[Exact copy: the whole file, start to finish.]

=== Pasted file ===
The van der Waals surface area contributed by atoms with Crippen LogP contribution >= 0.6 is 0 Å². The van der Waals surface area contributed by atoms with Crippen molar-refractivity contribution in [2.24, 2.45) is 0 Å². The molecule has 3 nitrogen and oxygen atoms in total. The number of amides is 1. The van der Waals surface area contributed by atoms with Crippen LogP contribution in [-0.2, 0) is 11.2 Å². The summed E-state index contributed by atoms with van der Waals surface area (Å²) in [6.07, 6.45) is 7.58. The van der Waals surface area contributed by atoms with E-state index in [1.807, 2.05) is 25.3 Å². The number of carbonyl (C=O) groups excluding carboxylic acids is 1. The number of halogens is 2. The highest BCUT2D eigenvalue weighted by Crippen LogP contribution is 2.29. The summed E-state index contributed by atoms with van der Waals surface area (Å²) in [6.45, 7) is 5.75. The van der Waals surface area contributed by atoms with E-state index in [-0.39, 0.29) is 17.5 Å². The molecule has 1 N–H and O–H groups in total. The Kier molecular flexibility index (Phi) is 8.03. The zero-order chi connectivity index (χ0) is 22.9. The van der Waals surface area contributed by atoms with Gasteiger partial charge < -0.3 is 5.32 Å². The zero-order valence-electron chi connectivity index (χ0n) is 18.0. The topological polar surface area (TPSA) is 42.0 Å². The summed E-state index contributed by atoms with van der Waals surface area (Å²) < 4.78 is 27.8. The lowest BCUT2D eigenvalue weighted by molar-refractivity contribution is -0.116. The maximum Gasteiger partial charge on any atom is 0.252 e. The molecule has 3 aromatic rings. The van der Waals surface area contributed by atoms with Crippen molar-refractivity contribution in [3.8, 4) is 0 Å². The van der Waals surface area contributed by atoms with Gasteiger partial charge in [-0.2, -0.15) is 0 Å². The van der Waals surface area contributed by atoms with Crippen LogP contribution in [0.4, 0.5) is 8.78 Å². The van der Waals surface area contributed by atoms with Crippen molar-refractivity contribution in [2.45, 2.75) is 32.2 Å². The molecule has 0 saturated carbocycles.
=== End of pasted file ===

The van der Waals surface area contributed by atoms with Crippen LogP contribution >= 0.6 is 0 Å². The van der Waals surface area contributed by atoms with Crippen molar-refractivity contribution in [2.24, 2.45) is 0 Å². The molecule has 3 nitrogen and oxygen atoms in total. The number of amides is 1. The van der Waals surface area contributed by atoms with Crippen LogP contribution in [-0.2, 0) is 11.2 Å². The summed E-state index contributed by atoms with van der Waals surface area (Å²) in [6.07, 6.45) is 7.58. The van der Waals surface area contributed by atoms with E-state index in [1.807, 2.05) is 25.3 Å². The number of carbonyl (C=O) groups excluding carboxylic acids is 1. The number of halogens is 2. The highest BCUT2D eigenvalue weighted by Crippen LogP contribution is 2.29. The summed E-state index contributed by atoms with van der Waals surface area (Å²) in [6.45, 7) is 5.75. The van der Waals surface area contributed by atoms with E-state index in [-0.39, 0.29) is 17.5 Å². The molecule has 1 N–H and O–H groups in total. The Kier molecular flexibility index (Phi) is 8.03. The zero-order chi connectivity index (χ0) is 22.9. The van der Waals surface area contributed by atoms with Gasteiger partial charge < -0.3 is 5.32 Å². The zero-order valence-electron chi connectivity index (χ0n) is 18.0. The topological polar surface area (TPSA) is 42.0 Å². The summed E-state index contributed by atoms with van der Waals surface area (Å²) < 4.78 is 27.8. The lowest BCUT2D eigenvalue weighted by molar-refractivity contribution is -0.116. The maximum Gasteiger partial charge on any atom is 0.252 e. The molecule has 3 aromatic rings. The van der Waals surface area contributed by atoms with Crippen molar-refractivity contribution in [3.8, 4) is 0 Å². The van der Waals surface area contributed by atoms with Gasteiger partial charge in [-0.2, -0.15) is 0 Å². The van der Waals surface area contributed by atoms with Crippen LogP contribution in [0.4, 0.5) is 8.78 Å². The van der Waals surface area contributed by atoms with Crippen molar-refractivity contribution in [2.45, 2.75) is 32.2 Å². The molecule has 0 saturated carbocycles.